There is currently no vaccine for malaria, but with almost half of the world’s population at risk for the disease, there is a desperate need for one. Now, researchers believe they may be well on their way to fulfilling this need.

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Researchers found the PfSPZ vaccine protected healthy adults against malaria for more than a year.

Published the journal Nature Medicine, the results from a phase I clinical trial reveal that a vaccine called PfSPZ protected healthy adults against malaria for more than 1 year.

Malaria is a disease most commonly transmitted through the bite of an infected Anopheles mosquito.

Symptoms of malaria include fever, flu-like illness, headache, shaking chills, muscle aches, and nausea and vomiting. It can also cause anemia, jaundice, and – if not treated promptly – seizures, kidney failure, coma, mental confusion, and death.

According to the World Health Organization (WHO), there were around 214 million cases of malaria across the globe last year and around 438,000 deaths from the disease.

Plasmodium falciparum is the malaria parasite most likely to cause severe, life-threatening disease.

In the new study, principal investigator Dr. Robert A. Seder, of the National Institute of Allergy and Infectious Diseases (NIAID) Vaccine Research Center, and colleagues reveal how the PfSPZ vaccine achieves long-term protection against P. falciparum.

The PfSPZ vaccine consists of live, weakened P. falciparum sporozoites, which are immature forms of the parasite.

In previous research, Dr. Seder and colleagues found that the vaccine was highly protective against P. falciparum for 3 weeks following immunization.

For this latest research, the team set out to investigate whether the vaccine would offer longer-term protection.

The researchers gave the vaccine to 57 healthy adults aged 18-45 years with no history of malaria. A further 32 healthy, age-matched adults without a history of malaria were enrolled but were not vaccinated, serving as controls.

The team divided the vaccine recipients into groups in order to determine the optimal dosage, number of vaccinations, and administration route for the most effective protection.

Some of the vaccinated participants received three intravenous (IV) immunizations, while others received four IV immunizations – all at higher doses than had been previously tested in humans.

Some of the vaccinated participants received four immunizations through intramuscular injection (IM) at a dose tenfold higher than the IV dose.

The team assessed both short- and long-term protection against malaria in this study.

In order to assess short-term protection, all participants were exposed to the bites of mosquitoes infected with P. falciparum 3 weeks after their last immunization.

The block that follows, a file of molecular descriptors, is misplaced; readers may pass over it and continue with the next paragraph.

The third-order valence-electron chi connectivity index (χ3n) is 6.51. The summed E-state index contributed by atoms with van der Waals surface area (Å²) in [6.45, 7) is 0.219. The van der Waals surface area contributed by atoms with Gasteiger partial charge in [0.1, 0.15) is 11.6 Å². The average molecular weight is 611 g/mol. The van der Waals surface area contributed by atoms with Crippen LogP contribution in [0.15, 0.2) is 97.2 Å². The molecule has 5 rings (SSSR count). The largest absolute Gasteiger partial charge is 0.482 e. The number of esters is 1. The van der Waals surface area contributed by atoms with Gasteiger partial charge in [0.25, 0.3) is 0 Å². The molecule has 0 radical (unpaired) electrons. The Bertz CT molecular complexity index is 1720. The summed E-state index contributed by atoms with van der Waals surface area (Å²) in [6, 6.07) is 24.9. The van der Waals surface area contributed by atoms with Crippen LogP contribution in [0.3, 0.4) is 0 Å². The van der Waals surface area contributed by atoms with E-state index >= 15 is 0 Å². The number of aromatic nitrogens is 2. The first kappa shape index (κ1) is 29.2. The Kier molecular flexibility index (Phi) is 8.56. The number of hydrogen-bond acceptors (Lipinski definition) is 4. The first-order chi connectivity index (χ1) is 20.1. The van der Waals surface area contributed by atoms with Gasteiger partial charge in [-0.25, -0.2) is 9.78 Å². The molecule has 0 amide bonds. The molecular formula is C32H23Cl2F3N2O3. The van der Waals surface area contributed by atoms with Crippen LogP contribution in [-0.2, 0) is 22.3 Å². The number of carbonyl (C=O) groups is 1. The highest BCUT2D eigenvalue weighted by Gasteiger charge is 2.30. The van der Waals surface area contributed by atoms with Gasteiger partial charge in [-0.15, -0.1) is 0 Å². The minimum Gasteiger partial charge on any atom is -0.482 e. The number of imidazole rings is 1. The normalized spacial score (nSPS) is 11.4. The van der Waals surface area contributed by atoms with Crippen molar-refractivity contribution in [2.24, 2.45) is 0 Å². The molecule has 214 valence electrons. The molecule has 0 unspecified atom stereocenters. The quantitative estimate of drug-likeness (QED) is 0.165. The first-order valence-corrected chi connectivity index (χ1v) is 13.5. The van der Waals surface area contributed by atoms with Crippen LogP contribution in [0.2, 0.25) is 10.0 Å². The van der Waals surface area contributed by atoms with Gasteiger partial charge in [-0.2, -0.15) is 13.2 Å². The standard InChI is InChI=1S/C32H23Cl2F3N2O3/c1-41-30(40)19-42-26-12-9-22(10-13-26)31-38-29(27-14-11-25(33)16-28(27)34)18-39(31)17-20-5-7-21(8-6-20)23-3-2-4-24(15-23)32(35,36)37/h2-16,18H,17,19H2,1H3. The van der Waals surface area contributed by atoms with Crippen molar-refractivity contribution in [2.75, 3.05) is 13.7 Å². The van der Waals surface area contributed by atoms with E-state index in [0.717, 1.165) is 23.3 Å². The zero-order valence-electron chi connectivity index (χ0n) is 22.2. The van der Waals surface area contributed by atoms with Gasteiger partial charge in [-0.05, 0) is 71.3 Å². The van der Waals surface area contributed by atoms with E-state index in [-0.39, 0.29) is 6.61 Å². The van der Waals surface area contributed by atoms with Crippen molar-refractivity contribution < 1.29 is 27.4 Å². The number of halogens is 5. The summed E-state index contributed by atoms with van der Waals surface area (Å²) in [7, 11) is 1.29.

On assessing the blood samples of participants, the researchers found that three of nine subjects who received three IV doses of the PfSPZ vaccine had no detectable parasites in their blood, meaning they were protected against malaria.

Of nine participants who received four IV doses of the vaccine, seven were found to be protected against P. falciparum, while only three of eight subjects who received four IM doses were protected.

This suggests that IV administration offers better protection at a lower dose than IM administration.

The researchers enrolled an additional group of 11 participants in order to assess long-term protection of the PfSPZ vaccine.

These participants received four IV doses of the vaccine, and they were exposed to the bites of P. falciparum-infected mosquitoes 21 weeks after their last vaccination.

The researchers found that six of these 11 participants – 55 percent – had no detectable parasites in their blood following exposure to the parasite.

Four of these subjects – as well as one participant who received four IV doses of the vaccine and had no detectable P. falciparum in the blood following exposure at 3 and 21 weeks – were then further exposed to bites of infected mosquitoes at 59 weeks after their last vaccination.

None of these five participants developed P. falciparum in their blood, while all unvaccinated control subjects did.

All in all, the researchers conclude that the PfSPZ vaccine protected 55 percent of healthy participants against malaria for over 1 year.

What is more, the team found that the vaccine appeared to provide sterile protection against malaria in these individuals, which means they are not only protected against the disease, but they are also unable to transmit it.

“It is now clear that administering the PfSPZ Vaccine intravenously confers long-term, sterile protection in a small number of participants, which has not been achieved with other current vaccine approaches,” notes Dr. Seder.

Additionally, the researchers say the vaccine was well tolerated by participants, and no serious adverse events from the vaccine were identified.

While further testing is required, the researchers believe their vaccine brings us a step closer to a preventive strategy for malaria.

Malaria remains one of the most devastating diseases in the world, especially among young children in Africa. A malaria vaccine that provides long-term protection is urgently needed to reduce mortality and eliminate transmission.

This study is an encouraging step forward in our goal to control and ultimately eradicate malaria.”

NIAID Director Anthony S. Fauci, M.D.

Dr. Seder says they are now testing higher doses of the PfSPZ vaccine in larger clinical trials in order to see whether it can provide long-term protection against P. falciparum strains that differ from the vaccine strain.

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